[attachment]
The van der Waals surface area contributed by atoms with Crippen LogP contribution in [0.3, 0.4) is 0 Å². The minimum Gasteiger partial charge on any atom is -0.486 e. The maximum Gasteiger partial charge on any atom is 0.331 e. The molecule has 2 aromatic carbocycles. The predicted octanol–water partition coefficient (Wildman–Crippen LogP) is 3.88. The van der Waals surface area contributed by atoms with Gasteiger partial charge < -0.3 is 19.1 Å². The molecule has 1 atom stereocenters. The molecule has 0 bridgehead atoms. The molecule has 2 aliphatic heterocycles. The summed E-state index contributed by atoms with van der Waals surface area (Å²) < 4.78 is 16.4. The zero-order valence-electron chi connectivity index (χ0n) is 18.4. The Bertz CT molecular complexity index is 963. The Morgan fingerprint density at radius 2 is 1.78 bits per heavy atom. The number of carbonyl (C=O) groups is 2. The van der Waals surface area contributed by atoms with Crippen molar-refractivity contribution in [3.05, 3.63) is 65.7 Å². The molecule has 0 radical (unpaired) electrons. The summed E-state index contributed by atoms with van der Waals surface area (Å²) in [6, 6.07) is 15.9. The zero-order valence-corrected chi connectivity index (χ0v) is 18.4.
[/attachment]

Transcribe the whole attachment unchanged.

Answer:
The van der Waals surface area contributed by atoms with Crippen LogP contribution in [0.3, 0.4) is 0 Å². The minimum Gasteiger partial charge on any atom is -0.486 e. The maximum Gasteiger partial charge on any atom is 0.331 e. The molecule has 2 aromatic carbocycles. The predicted octanol–water partition coefficient (Wildman–Crippen LogP) is 3.88. The van der Waals surface area contributed by atoms with Gasteiger partial charge < -0.3 is 19.1 Å². The molecule has 1 atom stereocenters. The molecule has 0 bridgehead atoms. The molecule has 2 aliphatic heterocycles. The summed E-state index contributed by atoms with van der Waals surface area (Å²) < 4.78 is 16.4. The zero-order valence-electron chi connectivity index (χ0n) is 18.4. The Bertz CT molecular complexity index is 963. The Morgan fingerprint density at radius 2 is 1.78 bits per heavy atom. The number of carbonyl (C=O) groups is 2. The van der Waals surface area contributed by atoms with Crippen molar-refractivity contribution in [3.05, 3.63) is 65.7 Å². The molecule has 0 radical (unpaired) electrons. The summed E-state index contributed by atoms with van der Waals surface area (Å²) in [6, 6.07) is 15.9. The zero-order valence-corrected chi connectivity index (χ0v) is 18.4.